Marijuana smoking weighs on Whitmer kidnapping conspiracy trial

There’s no doubt about some of the evidence in the trial of two men accused of eagerly wanting to kidnap the governor of Michigan: They liked to get high.

From start to finish, the jury heard repeatedly about marijuana in the case of Adam Fox and Barry Croft Jr., who are charged with conspiracy to kidnap Gretchen Whitmer as part of an anti-government uprising in 2020.

He was cited by defense attorneys to bolster their description of Fox and Croft as “big talkers” who sometimes said outrageous things while smoking weed. Marijuana use by adults has been legal in Michigan since 2018.

A jury in Grand Rapids, Michigan, will hear closing arguments on Monday, when defense attorneys are likely to hear it again.

Defense attorney Joshua Blanchard set the tone shortly after jurors settled into the box on August 10, saying Croft was “frankly high on marijuana all the time” and was described by some as a “crazy stoner pirate” in a wedged Colonial tri-hat.

The Delaware trucker’s girlfriend confirmed Croft’s regular marijuana use during his brief appearance in the witness chair. An investigator was asked on Friday to read aloud a text message he had sent to an informant inside the extremist group.

“Too much pot,” said John Penrod of the Delaware State Police.

Prosecutors presented evidence that Fox wanted to “tie up” Whitmer and even take her out on Lake Michigan in a boat. Croft wrote on social media about the Governors hanging for treason.

Their attorneys are arguing entrapment by government agents, not some type of defense of diminished capacity. But Henry Scharg, a Detroit-area attorney, said the marijuana references may be an effort to show a jury that their judgments were very unclear.

“You are in an altered state. When you say things, you don’t really mean it,” said Scharg, who is not involved in the lawsuit. “I don’t think it’s a really solid defense, but sometimes you’re looking for a juror like a resister, something to base their position on. Throw it away. Maybe the fish will bite.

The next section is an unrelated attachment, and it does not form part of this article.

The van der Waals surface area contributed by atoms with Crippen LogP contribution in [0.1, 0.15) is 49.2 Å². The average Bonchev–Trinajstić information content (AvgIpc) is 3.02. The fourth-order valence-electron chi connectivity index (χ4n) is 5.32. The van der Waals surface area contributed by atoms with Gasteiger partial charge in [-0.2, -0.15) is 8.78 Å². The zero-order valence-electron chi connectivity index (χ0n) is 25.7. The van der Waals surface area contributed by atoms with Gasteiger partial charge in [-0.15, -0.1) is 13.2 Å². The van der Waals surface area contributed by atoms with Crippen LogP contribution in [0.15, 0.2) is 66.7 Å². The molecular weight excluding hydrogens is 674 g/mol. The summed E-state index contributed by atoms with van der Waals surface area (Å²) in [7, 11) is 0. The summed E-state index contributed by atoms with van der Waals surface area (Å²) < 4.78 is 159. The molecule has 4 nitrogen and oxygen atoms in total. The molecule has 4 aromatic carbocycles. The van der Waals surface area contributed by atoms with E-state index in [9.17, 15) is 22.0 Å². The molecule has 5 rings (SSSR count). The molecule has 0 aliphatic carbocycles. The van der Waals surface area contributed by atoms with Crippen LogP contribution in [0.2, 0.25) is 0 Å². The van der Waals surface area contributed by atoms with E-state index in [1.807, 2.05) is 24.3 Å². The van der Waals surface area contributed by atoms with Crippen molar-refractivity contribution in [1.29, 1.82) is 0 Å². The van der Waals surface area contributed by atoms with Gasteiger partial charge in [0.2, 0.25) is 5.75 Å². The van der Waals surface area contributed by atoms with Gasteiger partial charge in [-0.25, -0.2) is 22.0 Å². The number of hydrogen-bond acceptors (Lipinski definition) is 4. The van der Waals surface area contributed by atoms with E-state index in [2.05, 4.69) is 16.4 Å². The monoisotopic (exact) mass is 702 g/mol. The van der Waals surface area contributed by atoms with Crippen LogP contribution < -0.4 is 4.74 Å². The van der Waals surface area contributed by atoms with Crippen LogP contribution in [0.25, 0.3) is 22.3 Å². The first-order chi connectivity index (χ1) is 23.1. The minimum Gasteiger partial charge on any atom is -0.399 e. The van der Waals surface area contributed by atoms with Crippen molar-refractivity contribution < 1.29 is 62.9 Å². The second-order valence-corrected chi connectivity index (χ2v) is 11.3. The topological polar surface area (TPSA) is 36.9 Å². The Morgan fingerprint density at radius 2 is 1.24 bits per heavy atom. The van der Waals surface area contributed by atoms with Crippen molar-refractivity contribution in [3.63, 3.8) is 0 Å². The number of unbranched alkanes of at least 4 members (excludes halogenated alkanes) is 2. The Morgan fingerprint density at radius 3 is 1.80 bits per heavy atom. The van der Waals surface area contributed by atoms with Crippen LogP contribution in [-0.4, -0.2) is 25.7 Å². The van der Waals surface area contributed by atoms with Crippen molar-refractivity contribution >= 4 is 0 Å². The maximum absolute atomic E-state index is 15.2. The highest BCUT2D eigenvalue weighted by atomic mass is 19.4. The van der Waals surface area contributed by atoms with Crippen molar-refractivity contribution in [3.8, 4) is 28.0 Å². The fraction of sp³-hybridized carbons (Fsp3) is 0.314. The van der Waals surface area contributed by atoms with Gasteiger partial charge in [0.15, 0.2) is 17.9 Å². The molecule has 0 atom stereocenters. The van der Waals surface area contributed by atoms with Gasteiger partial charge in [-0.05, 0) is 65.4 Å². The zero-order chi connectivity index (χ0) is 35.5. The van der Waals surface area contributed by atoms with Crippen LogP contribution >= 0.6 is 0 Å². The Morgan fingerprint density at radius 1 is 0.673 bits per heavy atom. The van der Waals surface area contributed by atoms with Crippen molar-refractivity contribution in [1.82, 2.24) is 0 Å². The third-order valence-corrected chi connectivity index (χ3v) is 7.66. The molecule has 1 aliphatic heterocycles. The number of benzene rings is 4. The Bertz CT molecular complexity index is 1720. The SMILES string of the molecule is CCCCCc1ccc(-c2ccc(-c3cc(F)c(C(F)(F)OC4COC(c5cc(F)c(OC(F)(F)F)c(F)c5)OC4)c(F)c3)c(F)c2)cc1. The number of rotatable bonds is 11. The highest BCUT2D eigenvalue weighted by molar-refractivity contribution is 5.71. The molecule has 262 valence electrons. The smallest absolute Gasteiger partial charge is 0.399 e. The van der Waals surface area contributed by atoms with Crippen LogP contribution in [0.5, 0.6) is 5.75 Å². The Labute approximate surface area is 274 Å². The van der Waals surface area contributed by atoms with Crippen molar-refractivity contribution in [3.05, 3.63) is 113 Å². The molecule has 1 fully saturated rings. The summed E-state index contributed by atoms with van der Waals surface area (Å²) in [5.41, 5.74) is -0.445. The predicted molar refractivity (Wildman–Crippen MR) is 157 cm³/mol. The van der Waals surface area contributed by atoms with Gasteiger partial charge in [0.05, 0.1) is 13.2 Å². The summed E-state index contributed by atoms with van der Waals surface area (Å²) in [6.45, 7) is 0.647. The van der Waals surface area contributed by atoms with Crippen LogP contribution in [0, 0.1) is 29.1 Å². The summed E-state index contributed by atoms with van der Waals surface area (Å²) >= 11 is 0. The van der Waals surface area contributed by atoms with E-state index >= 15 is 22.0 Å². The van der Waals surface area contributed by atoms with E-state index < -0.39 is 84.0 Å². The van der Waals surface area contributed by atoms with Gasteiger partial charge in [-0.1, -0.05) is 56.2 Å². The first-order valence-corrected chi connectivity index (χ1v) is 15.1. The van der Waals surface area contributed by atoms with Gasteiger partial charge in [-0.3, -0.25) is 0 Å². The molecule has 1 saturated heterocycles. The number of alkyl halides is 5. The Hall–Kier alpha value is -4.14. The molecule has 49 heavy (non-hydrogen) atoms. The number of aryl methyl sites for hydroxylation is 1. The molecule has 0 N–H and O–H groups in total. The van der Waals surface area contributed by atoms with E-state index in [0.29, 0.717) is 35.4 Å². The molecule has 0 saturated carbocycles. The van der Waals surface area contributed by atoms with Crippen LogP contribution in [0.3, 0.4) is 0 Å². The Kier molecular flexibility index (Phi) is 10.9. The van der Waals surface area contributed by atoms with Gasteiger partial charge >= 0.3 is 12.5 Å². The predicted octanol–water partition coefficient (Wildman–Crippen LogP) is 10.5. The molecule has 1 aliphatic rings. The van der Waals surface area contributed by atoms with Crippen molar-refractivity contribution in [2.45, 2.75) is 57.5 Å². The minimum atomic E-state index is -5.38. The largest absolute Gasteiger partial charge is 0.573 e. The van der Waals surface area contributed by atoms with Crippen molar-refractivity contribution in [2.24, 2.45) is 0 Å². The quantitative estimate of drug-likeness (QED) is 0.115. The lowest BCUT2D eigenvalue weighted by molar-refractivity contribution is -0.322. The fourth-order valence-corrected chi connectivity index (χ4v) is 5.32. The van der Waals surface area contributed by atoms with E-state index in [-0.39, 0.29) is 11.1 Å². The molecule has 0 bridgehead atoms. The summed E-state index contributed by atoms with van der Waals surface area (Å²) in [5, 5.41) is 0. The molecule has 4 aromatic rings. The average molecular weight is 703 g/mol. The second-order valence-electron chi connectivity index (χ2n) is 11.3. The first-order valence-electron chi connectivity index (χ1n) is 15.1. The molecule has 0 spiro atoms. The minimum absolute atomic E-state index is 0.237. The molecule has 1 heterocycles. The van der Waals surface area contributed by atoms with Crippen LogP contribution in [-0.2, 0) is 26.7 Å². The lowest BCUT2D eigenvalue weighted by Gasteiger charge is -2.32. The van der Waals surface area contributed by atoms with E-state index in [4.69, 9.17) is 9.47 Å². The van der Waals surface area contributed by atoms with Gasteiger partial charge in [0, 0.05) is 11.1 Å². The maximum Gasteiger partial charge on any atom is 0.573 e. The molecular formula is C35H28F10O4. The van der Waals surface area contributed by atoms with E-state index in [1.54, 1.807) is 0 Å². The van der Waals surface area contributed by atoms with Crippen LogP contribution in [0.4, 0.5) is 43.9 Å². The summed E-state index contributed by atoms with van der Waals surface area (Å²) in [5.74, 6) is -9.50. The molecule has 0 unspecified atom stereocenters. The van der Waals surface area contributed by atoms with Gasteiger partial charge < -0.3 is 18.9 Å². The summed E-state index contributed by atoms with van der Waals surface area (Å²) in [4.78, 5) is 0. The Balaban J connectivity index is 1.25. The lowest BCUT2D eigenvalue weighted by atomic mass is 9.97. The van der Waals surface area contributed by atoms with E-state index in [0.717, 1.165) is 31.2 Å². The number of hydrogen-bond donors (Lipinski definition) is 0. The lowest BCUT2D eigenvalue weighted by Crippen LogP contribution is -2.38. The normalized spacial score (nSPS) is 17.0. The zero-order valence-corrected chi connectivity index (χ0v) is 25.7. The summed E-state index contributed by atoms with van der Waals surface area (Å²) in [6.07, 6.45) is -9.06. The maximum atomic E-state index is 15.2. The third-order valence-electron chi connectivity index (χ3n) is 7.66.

Indeed, this is the second trial for Fox and Croft after a jury in April failed to reach a unanimous verdict. Two other men were acquitted, while two others pleaded guilty and testified for the government.

Fox’s attorney also referenced marijuana when questioning witnesses about key moments in 2020.

Dan Chappel, the FBI’s top informant in the case, recalled how he and Fox traveled to Elk Rapids, Michigan to scout Whitmer’s lakeside vacation home. He said Fox smoked marijuana throughout the day, even sharing with a stranger while assessing things at a Birch Lake boat launch.

“Adam Fox regularly smoked marijuana in your presence, is that true? At almost every meeting you were at, right?” asked Christopher Gibbons.

“He smoked, yes,” Chappel replied.

Croft, 46, is from Bear, Delaware. Fox, 39, lived in the basement of a vacuum cleaner in the Grand Rapids area.

Prosecutors didn’t make much of their drug habits. Mark Schweers, an undercover FBI agent who posed as a like-minded rebel, said marijuana was smoked when he encountered Fox and members of a paramilitary group.

“Have you used marijuana?” asked Assistant U.S. Attorney Christopher O’Connor.

“That wouldn’t be allowed,” said Schweers, who drank beer instead.

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